Meet Your New Favorite Braised Chicken Recipe
We love braises in all of their forms, from braised beef with tender homemade noodles to the aromatic dish of braised sausage and fennel. They're satisfying, comforting, and full of flavor. And on this week's episode of Mad Genius, Food & Wine Culinary Director-at-Large Justin Chapple adds another winner to the list—his recipe for Citrus-and-Fennel Chicken with Olives and Calabrian Chiles. It may sound complicated due to the longer title, but rest-assured, this chicken dinner is pretty straightforward to make.
"With just a few ingredients and the help of our oven, we are going to have a delicious, show-stopping dinner," Justin says.
Here's the gist: you brown chicken legs in a pan on the stovetop, add a bunch of aromatics like sliced orange and lemon to the pan, braise them, and then let everything cook in the oven for roughly an hour. The end result is a flavor-packed meal that goes beautifully with a torn baguette and a spicy Calabrian red wine—which is especially fitting, since Calabrian chiles make an appearance in the dish. If this dish sounds up your alley, keep reading for Justin's method and follow along with the video above so you can make it at home.
Brown the Chicken Legs
For this dish, you'll need four 12-ounce chicken leg quarters, patted dry. Season them on both sides with kosher salt and black pepper while you heat extra-virgin olive oil in a 12-inch skillet. Justin notes that it's important to use a 12-inch pan so all of the ingredients can fit—if you don't have one, use a Dutch oven or a large saucepan instead (and make sure whatever you use is oven-safe!). Add the chicken legs to the oil and cook them over medium-high, turning them occasionally, until they're nice and golden brown on both sides. Then, take them out of the pan and transfer them to a large plate.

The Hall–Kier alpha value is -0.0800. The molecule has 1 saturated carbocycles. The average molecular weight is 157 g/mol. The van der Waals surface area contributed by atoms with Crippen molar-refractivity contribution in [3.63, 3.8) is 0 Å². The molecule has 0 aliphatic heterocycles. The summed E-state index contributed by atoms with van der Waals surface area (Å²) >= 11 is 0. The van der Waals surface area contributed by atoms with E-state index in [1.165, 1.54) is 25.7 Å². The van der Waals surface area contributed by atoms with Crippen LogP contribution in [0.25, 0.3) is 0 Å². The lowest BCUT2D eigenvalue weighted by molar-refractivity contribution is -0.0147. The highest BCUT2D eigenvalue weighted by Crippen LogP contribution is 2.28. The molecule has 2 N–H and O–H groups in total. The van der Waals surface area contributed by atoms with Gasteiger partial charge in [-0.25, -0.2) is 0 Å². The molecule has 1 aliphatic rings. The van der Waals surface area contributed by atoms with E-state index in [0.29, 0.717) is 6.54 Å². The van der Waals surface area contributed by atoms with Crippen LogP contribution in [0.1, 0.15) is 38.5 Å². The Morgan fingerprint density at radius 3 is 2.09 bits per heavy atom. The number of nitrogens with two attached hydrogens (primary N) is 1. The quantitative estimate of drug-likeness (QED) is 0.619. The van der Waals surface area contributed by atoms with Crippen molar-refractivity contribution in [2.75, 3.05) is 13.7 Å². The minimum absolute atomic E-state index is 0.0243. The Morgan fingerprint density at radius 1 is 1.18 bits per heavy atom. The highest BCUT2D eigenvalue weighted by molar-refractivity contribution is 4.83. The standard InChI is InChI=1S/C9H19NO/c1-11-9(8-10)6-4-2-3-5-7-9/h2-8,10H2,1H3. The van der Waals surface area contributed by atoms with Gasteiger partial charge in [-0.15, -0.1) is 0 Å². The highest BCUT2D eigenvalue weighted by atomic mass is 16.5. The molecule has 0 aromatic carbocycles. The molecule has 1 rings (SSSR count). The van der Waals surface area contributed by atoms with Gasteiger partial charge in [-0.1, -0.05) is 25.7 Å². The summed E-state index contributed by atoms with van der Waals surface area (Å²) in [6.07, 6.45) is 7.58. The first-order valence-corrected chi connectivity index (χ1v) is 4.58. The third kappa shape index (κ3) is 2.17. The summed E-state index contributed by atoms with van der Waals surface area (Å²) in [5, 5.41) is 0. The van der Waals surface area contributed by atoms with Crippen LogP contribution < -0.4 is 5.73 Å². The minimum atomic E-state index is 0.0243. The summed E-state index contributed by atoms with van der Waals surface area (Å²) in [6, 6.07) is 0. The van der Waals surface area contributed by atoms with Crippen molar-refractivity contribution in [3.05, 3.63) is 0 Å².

Meanwhile, Prep Your Aromatics
While the chicken browns, Justin preps the fennel, Cara Cara (or navel) orange, lemon, and garlic. You'll need both the fennel bulb and the fronds—cut the bulb through the core into 3/4-inch-thick wedges, and set the fronds aside for garnish. As for the citrus, you'll need four 1/2-inch-thick slices of each. The thicker cuts will prevent them from disintegrating during the braise.
Finally, cut the garlic head in half crosswise. Add the two halves, cut-side down, to the chicken drippings in the pan for about 30 seconds, letting them cook undisturbed until they are lightly browned. Then remove the garlic from the pan and add it to the plate with the chicken so you can start building the braising liquid.
Build That Braising Liquid
Next, take the pan off the heat and add the fennel seeds to the chicken drippings, allowing them to toast for 30 seconds (stir constantly while this happens). At this point, it's time to add all of the liquid—low-sodium chicken broth, dry sherry, and some reserved brine and oil from the Castelvetrano olives and Calabrian chiles, respectively—as well as the rest of the salt and pepper. Stir everything together with a wooden spoon and scrape up the browned bits from the bottom of the pan.
Assemble, Braise, and Roast
Once you've got your braising liquid, add the chicken. Arrange the legs skin-side up in the pan, and then add in all of those aromatics, tucking the lemon and orange slices, fennel wedges, and two garlic halves around the chicken. Finally, sprinkle on the pitted Castelvetrano olives as well as the whole Calabrian chiles. Bring the liquid in the skillet to a boil over medium-high, and then cover the pan tightly—either with a lid or with aluminum foil—and get it in a preheated 375°F oven. The chicken will cook in two stages—first for 35 to 40 minutes, until a thermometer inserted in the thickest portion of the leg reaches 130°F, and then uncovered for another 15 to 20 minutes. After this stage, the chicken should register 165°F and the fennel should be tender.
Once the chicken is cooked, all that's left to do is garnish it with the finely chopped preserved lemon peel and the fennel fronds. Then, plate the chicken and fixings, grab a baguette, and go to town.
"It's literally all flavor in my whole mouth," Justin says after trying the dish. "All of it. Gosh, that chicken is good."